- The Washington Times - Sunday, November 3, 2002

ST. PAUL, Minn. Republican Norm Coleman, attracting much bigger crowds, and former Vice President Walter F. Mondale battled it out yesterday in a pivotal U.S. Senate race that both sides now say is neck-and-neck.
Mr. Coleman apparently failed in his attempt to draw his Democratic opponent into at least one prime-time TV debate before Tuesday's elections. Instead, the two rivals will meet in a 60-minute radio debate at 10 a.m. tomorrow before an audience, sponsored by National Public Radio and Channel 11. TV stations that wish to broadcast it live or delayed may do so.
But the unusual timing and arrangement means that most voters will not hear, let alone see, how the 74-year-old Mr. Mondale, who has been out of active politics for nearly a quarter of a century, compares to the younger Mr. Coleman, a former St. Paul mayor.
With two days left before voters go to the polls, the contrast between the two Senate candidates could not be sharper. Mr. Coleman has been flying around the state, logging well over 2,000 miles in just the past three days, visiting 16 cities, and participating in a TV debate Friday that Mr. Mondale did not attend.
Mr. Mondale, by contrast, has been traveling more slowly by chartered bus through the northern part of the state and has largely confined himself to quiet, well-attended town meetings to "reintroduce myself to the voters."
"It may not be an efficient way to do it, but it's an effective way to reintroduce yourself to the people of Minnesota," said James Manley, a spokesman for the Mondale campaign.
Mr. Manley denied Republican charges that Mr. Mondale has resisted a prime-time TV debate for tactical reasons to avoid the rough and tumble and unpredictability of an evening debate that would have been seen by hundreds of thousands of viewers.
"He's not trying to run out the clock or anything like that," he said.
Meantime, there was continuing anecdotal evidence that the Mondale campaign was set back much more than originally suspected by last week's memorial service for the late Sen. Paul Wellstone that Democrats turned into a boisterous political rally.
Mr. Coleman has been drawing sizeable crowds as he has crisscrossed the state. In Hermantown, near Duluth, some 2,000 people turned out for a rally Friday where Vice President Richard B. Cheney told the crowd, "We need more leaders in Washington to work with us and not against us."
"The crowds have been both three and four times what you normally get in Minnesota. We're getting turnouts of 300 and 600 people in small towns," said Ben Whitney, Mr. Coleman's campaign manager.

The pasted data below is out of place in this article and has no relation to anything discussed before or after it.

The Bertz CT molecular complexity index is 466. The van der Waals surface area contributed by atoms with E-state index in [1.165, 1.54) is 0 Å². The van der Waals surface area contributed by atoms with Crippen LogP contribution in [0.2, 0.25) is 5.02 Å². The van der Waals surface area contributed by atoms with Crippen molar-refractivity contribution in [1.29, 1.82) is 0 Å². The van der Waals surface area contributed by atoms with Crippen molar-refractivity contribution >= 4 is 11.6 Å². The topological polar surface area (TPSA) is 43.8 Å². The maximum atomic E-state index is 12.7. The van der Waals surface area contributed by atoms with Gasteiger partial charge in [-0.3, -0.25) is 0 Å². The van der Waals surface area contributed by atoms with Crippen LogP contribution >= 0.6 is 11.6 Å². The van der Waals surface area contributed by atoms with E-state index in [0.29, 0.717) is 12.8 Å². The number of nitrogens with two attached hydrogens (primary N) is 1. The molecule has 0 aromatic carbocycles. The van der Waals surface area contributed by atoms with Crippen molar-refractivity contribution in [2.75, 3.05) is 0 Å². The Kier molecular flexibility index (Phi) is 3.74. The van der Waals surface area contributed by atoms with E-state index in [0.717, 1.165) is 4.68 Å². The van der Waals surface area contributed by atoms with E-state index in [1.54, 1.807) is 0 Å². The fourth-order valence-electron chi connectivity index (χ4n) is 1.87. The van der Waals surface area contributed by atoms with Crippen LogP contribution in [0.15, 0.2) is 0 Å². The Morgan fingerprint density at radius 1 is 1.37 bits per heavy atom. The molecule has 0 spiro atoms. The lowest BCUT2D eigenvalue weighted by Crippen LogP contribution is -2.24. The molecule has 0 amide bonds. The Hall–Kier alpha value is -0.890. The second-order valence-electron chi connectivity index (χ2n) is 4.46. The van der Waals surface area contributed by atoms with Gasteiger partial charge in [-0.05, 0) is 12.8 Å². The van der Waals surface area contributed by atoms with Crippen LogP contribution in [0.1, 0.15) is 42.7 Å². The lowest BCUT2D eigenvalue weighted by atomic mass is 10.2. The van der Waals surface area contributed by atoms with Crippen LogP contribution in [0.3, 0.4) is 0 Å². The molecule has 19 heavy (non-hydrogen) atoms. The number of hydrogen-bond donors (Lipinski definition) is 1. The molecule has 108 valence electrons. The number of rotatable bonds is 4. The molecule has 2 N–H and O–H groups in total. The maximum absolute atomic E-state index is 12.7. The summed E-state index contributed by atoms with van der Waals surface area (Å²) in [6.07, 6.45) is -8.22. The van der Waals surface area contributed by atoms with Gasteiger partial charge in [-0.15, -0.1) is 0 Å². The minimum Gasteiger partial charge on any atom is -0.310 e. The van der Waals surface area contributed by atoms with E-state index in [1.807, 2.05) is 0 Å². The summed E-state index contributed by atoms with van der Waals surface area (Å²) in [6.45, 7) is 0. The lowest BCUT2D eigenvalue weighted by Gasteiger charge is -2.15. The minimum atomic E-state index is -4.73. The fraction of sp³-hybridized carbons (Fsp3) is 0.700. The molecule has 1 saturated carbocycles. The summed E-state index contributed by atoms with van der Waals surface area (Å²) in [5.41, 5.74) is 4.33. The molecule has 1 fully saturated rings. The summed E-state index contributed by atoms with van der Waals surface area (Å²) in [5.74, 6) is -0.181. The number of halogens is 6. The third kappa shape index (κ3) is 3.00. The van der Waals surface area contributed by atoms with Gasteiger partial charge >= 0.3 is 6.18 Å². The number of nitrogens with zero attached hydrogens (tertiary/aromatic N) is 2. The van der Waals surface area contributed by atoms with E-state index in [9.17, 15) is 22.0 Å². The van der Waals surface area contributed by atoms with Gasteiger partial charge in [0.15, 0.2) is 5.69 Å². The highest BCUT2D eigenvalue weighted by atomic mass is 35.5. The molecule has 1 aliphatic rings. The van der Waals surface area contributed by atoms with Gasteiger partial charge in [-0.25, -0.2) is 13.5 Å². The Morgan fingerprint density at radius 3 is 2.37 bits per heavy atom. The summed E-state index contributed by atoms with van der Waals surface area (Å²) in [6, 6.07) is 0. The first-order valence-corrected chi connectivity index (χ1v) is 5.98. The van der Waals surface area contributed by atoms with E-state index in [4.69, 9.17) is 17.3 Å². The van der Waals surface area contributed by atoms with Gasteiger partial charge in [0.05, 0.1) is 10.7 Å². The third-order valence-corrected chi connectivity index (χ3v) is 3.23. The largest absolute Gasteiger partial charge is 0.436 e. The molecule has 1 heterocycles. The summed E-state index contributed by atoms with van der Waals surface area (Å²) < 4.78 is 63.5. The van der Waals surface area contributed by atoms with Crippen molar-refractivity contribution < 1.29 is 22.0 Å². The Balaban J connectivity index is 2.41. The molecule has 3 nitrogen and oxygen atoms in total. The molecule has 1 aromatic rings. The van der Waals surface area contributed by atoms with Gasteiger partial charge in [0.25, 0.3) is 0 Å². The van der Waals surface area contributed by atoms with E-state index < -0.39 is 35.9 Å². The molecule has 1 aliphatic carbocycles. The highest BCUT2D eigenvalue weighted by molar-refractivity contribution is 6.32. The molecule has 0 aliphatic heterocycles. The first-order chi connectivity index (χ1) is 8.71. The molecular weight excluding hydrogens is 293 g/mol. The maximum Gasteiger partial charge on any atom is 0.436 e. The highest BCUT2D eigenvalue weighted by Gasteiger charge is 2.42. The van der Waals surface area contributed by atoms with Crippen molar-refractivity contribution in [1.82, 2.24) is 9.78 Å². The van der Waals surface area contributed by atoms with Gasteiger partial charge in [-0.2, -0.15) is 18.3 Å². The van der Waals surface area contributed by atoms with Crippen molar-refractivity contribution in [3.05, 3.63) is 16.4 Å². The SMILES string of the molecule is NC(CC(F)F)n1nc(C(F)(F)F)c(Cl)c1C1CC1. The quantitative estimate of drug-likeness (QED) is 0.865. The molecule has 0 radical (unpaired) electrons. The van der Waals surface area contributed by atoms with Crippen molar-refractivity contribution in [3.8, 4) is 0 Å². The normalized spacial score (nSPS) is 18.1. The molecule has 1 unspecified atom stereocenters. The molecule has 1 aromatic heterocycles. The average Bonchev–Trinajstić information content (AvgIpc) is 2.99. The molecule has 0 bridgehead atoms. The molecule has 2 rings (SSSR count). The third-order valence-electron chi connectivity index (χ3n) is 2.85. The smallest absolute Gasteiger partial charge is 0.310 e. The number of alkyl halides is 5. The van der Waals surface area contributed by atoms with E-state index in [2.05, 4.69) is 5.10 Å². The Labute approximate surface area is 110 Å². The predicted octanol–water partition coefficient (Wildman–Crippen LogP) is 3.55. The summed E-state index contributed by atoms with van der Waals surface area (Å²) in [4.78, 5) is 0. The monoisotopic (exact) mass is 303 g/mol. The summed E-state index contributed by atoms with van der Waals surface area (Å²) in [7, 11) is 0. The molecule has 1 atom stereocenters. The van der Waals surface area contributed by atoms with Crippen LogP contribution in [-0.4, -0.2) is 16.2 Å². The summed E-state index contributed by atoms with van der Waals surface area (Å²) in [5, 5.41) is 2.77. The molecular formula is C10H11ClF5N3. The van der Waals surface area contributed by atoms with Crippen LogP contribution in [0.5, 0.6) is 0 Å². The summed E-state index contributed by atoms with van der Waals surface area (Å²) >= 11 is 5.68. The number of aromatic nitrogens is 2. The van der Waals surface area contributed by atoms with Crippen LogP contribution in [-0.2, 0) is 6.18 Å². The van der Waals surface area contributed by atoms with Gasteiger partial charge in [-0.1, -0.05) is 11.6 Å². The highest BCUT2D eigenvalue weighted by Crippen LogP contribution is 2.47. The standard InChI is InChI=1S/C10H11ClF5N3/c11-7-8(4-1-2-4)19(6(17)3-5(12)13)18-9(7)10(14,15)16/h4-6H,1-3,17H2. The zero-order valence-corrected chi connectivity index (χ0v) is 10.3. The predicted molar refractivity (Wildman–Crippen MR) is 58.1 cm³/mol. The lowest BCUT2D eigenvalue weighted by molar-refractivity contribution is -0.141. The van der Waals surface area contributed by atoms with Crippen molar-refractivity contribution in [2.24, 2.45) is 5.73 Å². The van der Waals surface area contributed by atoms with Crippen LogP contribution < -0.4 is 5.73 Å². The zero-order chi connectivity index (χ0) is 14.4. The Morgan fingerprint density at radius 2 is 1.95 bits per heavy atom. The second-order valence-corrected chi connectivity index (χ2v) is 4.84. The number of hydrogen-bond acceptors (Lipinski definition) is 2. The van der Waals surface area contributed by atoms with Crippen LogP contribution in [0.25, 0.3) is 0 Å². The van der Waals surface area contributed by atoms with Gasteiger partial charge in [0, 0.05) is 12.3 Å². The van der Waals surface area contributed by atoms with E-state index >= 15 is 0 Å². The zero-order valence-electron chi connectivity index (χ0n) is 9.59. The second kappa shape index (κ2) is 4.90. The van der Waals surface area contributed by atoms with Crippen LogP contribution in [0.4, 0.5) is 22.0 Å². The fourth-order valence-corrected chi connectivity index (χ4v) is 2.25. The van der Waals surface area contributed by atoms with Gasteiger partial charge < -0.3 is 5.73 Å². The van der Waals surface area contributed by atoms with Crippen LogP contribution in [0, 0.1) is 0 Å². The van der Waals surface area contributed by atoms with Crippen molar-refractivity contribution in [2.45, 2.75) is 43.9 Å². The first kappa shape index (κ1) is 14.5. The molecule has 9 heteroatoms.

The day after Mr. Wellstone's memorial service, Mr. Whitney said that when he arrived at Coleman headquarters that morning, "a crowd of people were lined up outside and had their checkbooks out. That very night, right after the service, six Democrats came over here and said they wanted to volunteer."
"My wife works in an office with people who are all Democrats and they told her that they were so offended by that service that they are going to vote for Coleman," said a volunteer at Coleman headquarters here.
The Mondale campaign continues to express remorse over the memorial. Asked if it has hurt Mr. Mondale with voters, Mr. Manley said yesterday, "Well, ultimately we'll find out Tuesday. In a certain sense, it might have been an unnecessary diversion. But no, it didn't hurt him."
Nevertheless, Mr. Mondale's strategists acknowledge that the lead he started off with last week has shrunk dramatically since that event. "It's tightening, but the expectation is that he's going to win," Mr. Manley said.
Republican daily tracking polls yesterday showed that the race was virtually dead even, with 42 percent supporting Mr. Coleman and 43 percent backing Mr. Mondale. But the substantial undecided vote mostly independents and women has worried the Mondale camp.
The last time Mr. Mondale was on the Minnesota ballot he was the Democrats' 1984 presidential nominee, running against President Ronald Reagan. Mr. Mondale was decisively defeated, carrying only his state by a bare 3,800 votes.
Both candidates have refrained from running negative TV ads, though Mr. Mondale's political allies have been running ads attacking Mr. Coleman on trade and other issues.
But the Republican Party sent an ad to TV stations throughout the state that reminds voters about the energy crisis, the gas lines, skyrocketing inflation and 21 percent interest rates during the Carter-Mondale administration. Though the tape has not been broadcast, its contents were leaked to reporters and have been widely reported in the state's major newspapers.

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